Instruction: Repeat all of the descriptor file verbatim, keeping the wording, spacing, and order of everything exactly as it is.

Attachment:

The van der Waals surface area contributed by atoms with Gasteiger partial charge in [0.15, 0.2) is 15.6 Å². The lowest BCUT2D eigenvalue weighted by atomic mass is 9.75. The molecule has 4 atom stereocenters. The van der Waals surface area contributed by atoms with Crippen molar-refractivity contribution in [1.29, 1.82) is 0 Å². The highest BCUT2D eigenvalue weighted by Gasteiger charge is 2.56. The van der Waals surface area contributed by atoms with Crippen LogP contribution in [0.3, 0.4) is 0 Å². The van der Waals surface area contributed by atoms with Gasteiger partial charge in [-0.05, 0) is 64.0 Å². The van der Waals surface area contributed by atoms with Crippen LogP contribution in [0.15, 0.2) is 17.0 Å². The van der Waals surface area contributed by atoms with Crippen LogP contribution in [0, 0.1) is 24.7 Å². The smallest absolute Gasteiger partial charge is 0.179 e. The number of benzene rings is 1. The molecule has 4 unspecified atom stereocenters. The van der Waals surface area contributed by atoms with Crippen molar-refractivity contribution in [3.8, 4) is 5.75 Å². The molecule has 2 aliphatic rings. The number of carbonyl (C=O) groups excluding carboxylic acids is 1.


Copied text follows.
The van der Waals surface area contributed by atoms with Gasteiger partial charge in [0.15, 0.2) is 15.6 Å². The lowest BCUT2D eigenvalue weighted by atomic mass is 9.75. The molecule has 4 atom stereocenters. The van der Waals surface area contributed by atoms with Crippen molar-refractivity contribution in [1.29, 1.82) is 0 Å². The highest BCUT2D eigenvalue weighted by Gasteiger charge is 2.56. The van der Waals surface area contributed by atoms with Crippen LogP contribution in [0.3, 0.4) is 0 Å². The van der Waals surface area contributed by atoms with Gasteiger partial charge in [-0.05, 0) is 64.0 Å². The van der Waals surface area contributed by atoms with Crippen LogP contribution in [0.15, 0.2) is 17.0 Å². The van der Waals surface area contributed by atoms with Crippen LogP contribution in [0, 0.1) is 24.7 Å². The smallest absolute Gasteiger partial charge is 0.179 e. The number of benzene rings is 1. The molecule has 4 unspecified atom stereocenters. The van der Waals surface area contributed by atoms with Crippen molar-refractivity contribution in [3.8, 4) is 5.75 Å². The molecule has 2 aliphatic rings. The number of carbonyl (C=O) groups excluding carboxylic acids is 1.